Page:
[4] Cap C28, Laws of the Federation of Nigeria 2004.

[5] Law Care Nigeria, ‘Intellectual Property in Nigeria Overview’, < https://lawcarenigeria.com/overview-of-intellectual-property-in-nigeria/>, accessed 20th August 2020.

[6] Penn JIL, ‘Intellectual property rights enforcement in Nigeria: Regulatory agencies to the rescue’, https://pennjil.com/intellectual-property-rights-enforcement-in-nigeria-regulatory-agencies-to-the-rescue/, accessed 20th August 2020.

[7] Oriakhogba and Fenemigho, ‘Development, concept, and scope of copyright protection in Nigeria: An overview’, < https://www.ajol.info/index.php/naujilj/article/download/136326/125816>, accessed 20th August 2020.

[8] Sandra Eke, ‘Fundamental elements of copyright ownership and protection under Nigerian law’, https://www.mondaq.com/nigeria/copyright/866284/fundamental-elements-of-copyright-ownership-and-protection-under-nigerian-law-sandra-eke, accessed 20th August 2020.

[9] S.1 (2) and S. 2 (3) Copyright Act, Cap C28, Laws of the Federation of Nigeria 2004.

[10] Oriakhogba and Fenemigho, ‘Development, concept, and scope of copyright protection in Nigeria: An overview’, < https://www.ajol.info/index.php/naujilj/article/download/136326/125816>, accessed 20th August 2020.

[11] Onoyeyan, Glory O, ‘Copyright Law and Photocopying Practice in Nigeria’, < https://digitalcommons.unl.edu/cgi/viewcontent.cgi?article=1238&context=libphilprac>, accessed 20th August 2020.

[12] Fabian Odoh and Godwin Emeka Ngwu, ‘The Emerging Digital Age and Its Legal Impacts on Copyright Protection in Nigeria: The Need to Strategize’, < http://dj.univ-danubius.ro/index.php/AUDJ/article/view/7/221>, accessed 20th August 2020.

[13] Samuel Andrews, ‘Netflix Naija: creative freedom in Nigeria’s emerging digital space?’, < https://theconversation.com/netflix-naija-creative-freedom-in-nigerias-emerging-digital-space-133252>, accessed 20th August 2020.

[14] Hemen Philip Faga, ‘Limit of copyright protection in contemporary Nigeria: Re-examining the relevance of the copyright act in today’s digital and computer age’, < https://www.ajol.info/index.php/naujilj/article/download/82405/72560>, accessed 20th August 2020.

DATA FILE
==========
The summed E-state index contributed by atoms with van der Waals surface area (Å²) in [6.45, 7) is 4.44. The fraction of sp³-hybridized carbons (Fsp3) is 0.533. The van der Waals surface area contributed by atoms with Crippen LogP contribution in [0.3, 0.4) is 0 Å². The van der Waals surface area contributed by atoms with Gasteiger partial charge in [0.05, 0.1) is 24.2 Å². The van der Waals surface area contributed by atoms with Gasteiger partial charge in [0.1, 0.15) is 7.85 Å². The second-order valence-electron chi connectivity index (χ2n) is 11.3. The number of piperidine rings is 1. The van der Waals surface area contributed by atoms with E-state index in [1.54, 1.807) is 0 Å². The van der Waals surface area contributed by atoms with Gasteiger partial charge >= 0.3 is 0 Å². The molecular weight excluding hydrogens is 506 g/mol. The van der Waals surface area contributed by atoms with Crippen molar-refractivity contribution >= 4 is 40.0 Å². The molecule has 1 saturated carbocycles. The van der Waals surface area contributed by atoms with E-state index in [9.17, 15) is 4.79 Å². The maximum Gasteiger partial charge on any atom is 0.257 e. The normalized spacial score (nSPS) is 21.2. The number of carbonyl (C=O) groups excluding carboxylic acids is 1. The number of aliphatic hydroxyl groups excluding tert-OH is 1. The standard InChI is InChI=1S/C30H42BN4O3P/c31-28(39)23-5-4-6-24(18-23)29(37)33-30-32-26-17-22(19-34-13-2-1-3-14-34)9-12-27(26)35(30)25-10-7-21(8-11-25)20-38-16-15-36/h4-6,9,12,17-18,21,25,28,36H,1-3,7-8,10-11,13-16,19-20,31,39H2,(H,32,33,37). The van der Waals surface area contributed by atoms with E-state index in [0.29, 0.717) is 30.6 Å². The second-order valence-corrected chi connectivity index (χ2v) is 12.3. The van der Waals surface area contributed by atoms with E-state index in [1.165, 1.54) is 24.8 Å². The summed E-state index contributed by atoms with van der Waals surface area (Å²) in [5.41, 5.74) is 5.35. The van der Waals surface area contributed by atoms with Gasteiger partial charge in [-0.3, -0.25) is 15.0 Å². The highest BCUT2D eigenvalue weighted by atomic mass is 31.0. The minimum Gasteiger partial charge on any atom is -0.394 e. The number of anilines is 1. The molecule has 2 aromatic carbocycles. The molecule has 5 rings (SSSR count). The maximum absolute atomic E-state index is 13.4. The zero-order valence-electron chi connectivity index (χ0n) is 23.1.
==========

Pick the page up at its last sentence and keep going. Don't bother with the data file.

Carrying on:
[15] Ibid.

[16] Ibid.

[17] Ibid.

[18] Femi Olubanwo and Oluwatoba Oguntuase, ‘Strengthening intellectual property rights and protection in Nigeria’, https://www.mondaq.com/nigeria/trademark/788714/strengthening-intellectual-property-rights-and-protection-in-nigeria?login=true, accessed 20th August 2020.

[19] Betram Nwannekanma, ‘Nigeria’s intellectual property laws not suitable for emerging commercial and technological development’, < https://m.guardian.ng/features/law/nigerias-intellectual-property-laws-not-suited-for-emerging-commercial-and-technological-development/>, accessed 20th August 2020.

[20] John Onyido,’Copyright in the digital age: Prospects and Challenges’, https://www.mondaq.com/nigeria/copyright/818860/copyright-in-the-digital-age-keynote-address-at-the-university-of-ilorin-intellectual-property-summit-2019, accessed 20th August 2020.

[21] Ibid.

[22] K.M Waziri, ‘Intellectual property and counterfeiting in Nigeria: The impending economic and social conundrum’, < https://pdfs.semanticscholar.org/6ff7/4134491971590ad1c3a9a3480d9a49c7d8e0.pdf>, accessed 20th August 2020.

[23] Ibid.

[24] Penn JIL, ‘Intellectual property rights enforcement in Nigeria: Regulatory agencies to the rescue’, https://pennjil.com/intellectual-property-rights-enforcement-in-nigeria-regulatory-agencies-to-the-rescue/, accessed 20th August 2020.

[25] Hemen Philip Faga, ‘Limit of copyright protection in contemporary Nigeria: Re-examining the relevance of the copyright act in today’s digital and computer age’, < https://www.ajol.info/index.php/naujilj/article/download/82405/72560>,  accessed 20th August 2020.

[26] Recording Industry Association Of America (RIAA)

[27] Constitutional Rights Foundation, ‘Bill of Rights in Action’, https://www.crf-usa.org/bill-of-rights-in-action/bria-23-4-b-digital-piracy-in-the-21st-century, accessed 20th August 2020.